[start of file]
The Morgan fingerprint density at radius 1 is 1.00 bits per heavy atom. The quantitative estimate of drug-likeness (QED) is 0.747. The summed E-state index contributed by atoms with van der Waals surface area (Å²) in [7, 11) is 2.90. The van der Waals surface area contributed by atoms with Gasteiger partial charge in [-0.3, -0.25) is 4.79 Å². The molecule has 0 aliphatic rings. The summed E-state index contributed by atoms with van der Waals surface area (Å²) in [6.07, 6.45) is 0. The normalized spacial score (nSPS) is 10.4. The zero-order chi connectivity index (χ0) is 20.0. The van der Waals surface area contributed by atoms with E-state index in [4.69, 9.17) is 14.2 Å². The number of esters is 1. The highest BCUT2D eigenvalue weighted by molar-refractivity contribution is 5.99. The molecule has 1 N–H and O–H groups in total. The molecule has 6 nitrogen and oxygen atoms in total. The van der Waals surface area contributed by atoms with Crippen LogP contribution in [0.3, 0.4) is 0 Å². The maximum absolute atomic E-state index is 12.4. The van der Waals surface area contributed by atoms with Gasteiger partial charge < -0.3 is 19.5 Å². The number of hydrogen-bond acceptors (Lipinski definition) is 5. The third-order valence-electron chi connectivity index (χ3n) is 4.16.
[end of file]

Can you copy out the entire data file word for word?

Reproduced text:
The Morgan fingerprint density at radius 1 is 1.00 bits per heavy atom. The quantitative estimate of drug-likeness (QED) is 0.747. The summed E-state index contributed by atoms with van der Waals surface area (Å²) in [7, 11) is 2.90. The van der Waals surface area contributed by atoms with Gasteiger partial charge in [-0.3, -0.25) is 4.79 Å². The molecule has 0 aliphatic rings. The summed E-state index contributed by atoms with van der Waals surface area (Å²) in [6.07, 6.45) is 0. The normalized spacial score (nSPS) is 10.4. The zero-order chi connectivity index (χ0) is 20.0. The van der Waals surface area contributed by atoms with E-state index in [4.69, 9.17) is 14.2 Å². The number of esters is 1. The highest BCUT2D eigenvalue weighted by molar-refractivity contribution is 5.99. The molecule has 1 N–H and O–H groups in total. The molecule has 6 nitrogen and oxygen atoms in total. The van der Waals surface area contributed by atoms with Crippen LogP contribution in [0.3, 0.4) is 0 Å². The maximum absolute atomic E-state index is 12.4. The van der Waals surface area contributed by atoms with Gasteiger partial charge < -0.3 is 19.5 Å². The number of hydrogen-bond acceptors (Lipinski definition) is 5. The third-order valence-electron chi connectivity index (χ3n) is 4.16.